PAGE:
“I think you can get what you need to get back from a physical standpoint. I think the mental attitude and how you approach it every day. You just don’t show up down there. There’s obviously a lot of distractions in New Orleans on Bourbon Street and all those things. We’ve got 18 to 23 year olds, and how they handle themselves as a team, starting with the leadership of our seniors, is always an important factor when you take 114 or however many we’re taking on the trip. And then it’s the focus and not being distracted by all the pats on the back and the stuff that really is immaterial to how you play in the game and how you prepare.”
Does anything change because it’s an indoor game?
“I don’t think so. No. We practice indoors. In here, I mean, it’s different. The lighting will be different and obviously the environment. I don’t think so. I mean, we’re going to go in there twice just so you’re catching balls and you’re doing that stuff and see how that affects and doesn’t affect. The more you make of it, the more it affects it.”
Do you anticipate everyone making the trip?
“Yeah I think so.”
How are you on the injury front?
Have you thought about what a good showing in the Sugar Bowl can do for the program and what you want to accomplish?
“Well you want to win every game. So, good showing, bad showing, you want to win. You’re going to prepare against a football team that’s a doggone good football team. They have a great tradition and coach Beamer’s done a tremendous job obviously over many years. Playing an opponent that has had a lot of success in Virginia Tech, it’s going to be a challenge and it’s going to be fun.”
Is the sixth year for Marell Evans going to be possible?
“I don’t think it is.”
When do you start installing the game plan for Virginia Tech?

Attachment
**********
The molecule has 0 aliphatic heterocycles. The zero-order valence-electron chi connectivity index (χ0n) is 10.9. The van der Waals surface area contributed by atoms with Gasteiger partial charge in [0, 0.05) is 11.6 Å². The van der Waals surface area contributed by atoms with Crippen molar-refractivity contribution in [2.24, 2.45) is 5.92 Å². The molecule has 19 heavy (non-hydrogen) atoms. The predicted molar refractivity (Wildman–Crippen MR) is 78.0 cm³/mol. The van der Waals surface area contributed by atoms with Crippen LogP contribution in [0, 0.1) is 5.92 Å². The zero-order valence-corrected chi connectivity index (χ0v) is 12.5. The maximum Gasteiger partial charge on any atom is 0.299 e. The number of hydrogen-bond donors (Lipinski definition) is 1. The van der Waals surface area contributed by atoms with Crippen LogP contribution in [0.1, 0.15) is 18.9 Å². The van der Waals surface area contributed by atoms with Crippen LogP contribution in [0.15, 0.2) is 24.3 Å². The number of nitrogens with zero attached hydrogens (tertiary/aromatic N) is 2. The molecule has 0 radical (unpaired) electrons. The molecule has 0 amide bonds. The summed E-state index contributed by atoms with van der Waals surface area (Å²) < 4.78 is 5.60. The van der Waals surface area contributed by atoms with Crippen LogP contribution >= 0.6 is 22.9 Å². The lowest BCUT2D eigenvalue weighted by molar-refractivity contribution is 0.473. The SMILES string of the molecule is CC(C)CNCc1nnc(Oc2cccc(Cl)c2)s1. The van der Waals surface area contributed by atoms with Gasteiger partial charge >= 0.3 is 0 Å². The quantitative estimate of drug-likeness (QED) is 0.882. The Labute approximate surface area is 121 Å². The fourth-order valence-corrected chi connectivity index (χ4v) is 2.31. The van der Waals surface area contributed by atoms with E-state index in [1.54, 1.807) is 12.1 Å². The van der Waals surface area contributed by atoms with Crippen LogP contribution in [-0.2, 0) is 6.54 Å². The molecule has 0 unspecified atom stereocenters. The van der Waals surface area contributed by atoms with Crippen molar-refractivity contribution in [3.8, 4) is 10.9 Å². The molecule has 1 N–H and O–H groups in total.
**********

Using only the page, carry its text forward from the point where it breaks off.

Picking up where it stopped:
“Some of it today, but most of it we’ll start, especially from the offensive side, on Monday a little more.”
You’ve talked about out-coaching yourself when given too much time. Is there an ideal time frame for you to prepare against an opponent?
“I’ve done it a lot of different ways. I’ve been around it a lot of different ways. We just like the format that we’ve used, what we used at San Diego State. Kind of blueprint that a little bit when you look at what you do and how much you do.”
What’s the best bowl prep you’ve ever been involved with and what stuck out about it?
“I think what we did last year and how our kids -- I think we kept them fresh and at the same time challenged and competed enough with them. As you look at game planning, I think we got that to them early enough where they could really have a great understanding of it. Got enough reps at the different looks from one side of the ball or the kicking game. Got enough looks to handle it. I thought what we did out there was pretty good.”
Does playing indoors affect the kickers more than anybody?
“I don’t think so. What do you think?”
I think it does.
“You think it’s good or bad?”
I think it’s better for them. What do you think?
“Probably better for them. I’d have to agree with you.”
Have you talked with Will Hagerup much about his punting struggles?
“Yeah I talk to him every day. When we’re practicing. You know, it’s just consistency, how you set the ball, where your hand is, the mental imagery when you do it the right way when you’re keeping the fundamentals and techniques.” Golfing analogy.
Has Matt Wile been pushing him in practice?
“Yeah. No question. No question. We’ll see who punts in the bowl game. I mean, Matt’s done a nice job. We’ve got to get more field position returns off the punting game.”
Is that competition realistically open?
“Yeah. I wouldn’t have said it if it weren’t.”
Can you evaluate what Schofield has done for you this season? Nobody’s really talked about him, but that may be a good thing.
“Right. That probably is a good thing to be honest with you. I think he’s grown. I think he’s improved. I think he’s really obviously better than he was at the beginning. But I think Michael has just really scratched the surface of how he can play offensive line at Michigan and that standard."